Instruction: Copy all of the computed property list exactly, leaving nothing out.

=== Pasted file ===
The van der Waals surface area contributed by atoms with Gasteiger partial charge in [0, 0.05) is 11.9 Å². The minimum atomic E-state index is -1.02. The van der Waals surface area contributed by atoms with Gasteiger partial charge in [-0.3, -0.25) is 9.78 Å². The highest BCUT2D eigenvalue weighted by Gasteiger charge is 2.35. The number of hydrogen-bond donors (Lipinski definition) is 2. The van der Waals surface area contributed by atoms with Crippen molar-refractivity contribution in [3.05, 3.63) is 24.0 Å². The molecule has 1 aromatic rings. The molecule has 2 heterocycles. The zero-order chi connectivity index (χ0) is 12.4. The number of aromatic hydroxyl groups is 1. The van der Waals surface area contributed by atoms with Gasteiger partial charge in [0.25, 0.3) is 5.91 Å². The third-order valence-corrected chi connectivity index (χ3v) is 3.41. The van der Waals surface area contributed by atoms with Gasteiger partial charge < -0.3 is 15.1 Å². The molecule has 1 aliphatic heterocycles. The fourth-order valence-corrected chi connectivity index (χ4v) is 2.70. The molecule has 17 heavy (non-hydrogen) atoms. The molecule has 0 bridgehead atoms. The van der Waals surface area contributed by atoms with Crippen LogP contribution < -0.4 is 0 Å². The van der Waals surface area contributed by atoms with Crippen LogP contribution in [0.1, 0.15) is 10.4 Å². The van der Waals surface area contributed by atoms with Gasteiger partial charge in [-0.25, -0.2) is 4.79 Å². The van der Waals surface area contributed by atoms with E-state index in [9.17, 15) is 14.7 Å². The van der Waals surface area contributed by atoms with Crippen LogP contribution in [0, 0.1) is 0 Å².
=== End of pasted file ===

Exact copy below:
The van der Waals surface area contributed by atoms with Gasteiger partial charge in [0, 0.05) is 11.9 Å². The minimum atomic E-state index is -1.02. The van der Waals surface area contributed by atoms with Gasteiger partial charge in [-0.3, -0.25) is 9.78 Å². The highest BCUT2D eigenvalue weighted by Gasteiger charge is 2.35. The number of hydrogen-bond donors (Lipinski definition) is 2. The van der Waals surface area contributed by atoms with Crippen molar-refractivity contribution in [3.05, 3.63) is 24.0 Å². The molecule has 1 aromatic rings. The molecule has 2 heterocycles. The zero-order chi connectivity index (χ0) is 12.4. The number of aromatic hydroxyl groups is 1. The van der Waals surface area contributed by atoms with Gasteiger partial charge in [0.25, 0.3) is 5.91 Å². The third-order valence-corrected chi connectivity index (χ3v) is 3.41. The van der Waals surface area contributed by atoms with Gasteiger partial charge < -0.3 is 15.1 Å². The molecule has 1 aliphatic heterocycles. The fourth-order valence-corrected chi connectivity index (χ4v) is 2.70. The molecule has 17 heavy (non-hydrogen) atoms. The molecule has 0 bridgehead atoms. The van der Waals surface area contributed by atoms with Crippen LogP contribution < -0.4 is 0 Å². The van der Waals surface area contributed by atoms with Crippen LogP contribution in [0.1, 0.15) is 10.4 Å². The van der Waals surface area contributed by atoms with Gasteiger partial charge in [-0.25, -0.2) is 4.79 Å². The van der Waals surface area contributed by atoms with E-state index in [9.17, 15) is 14.7 Å². The van der Waals surface area contributed by atoms with Crippen LogP contribution in [0, 0.1) is 0 Å².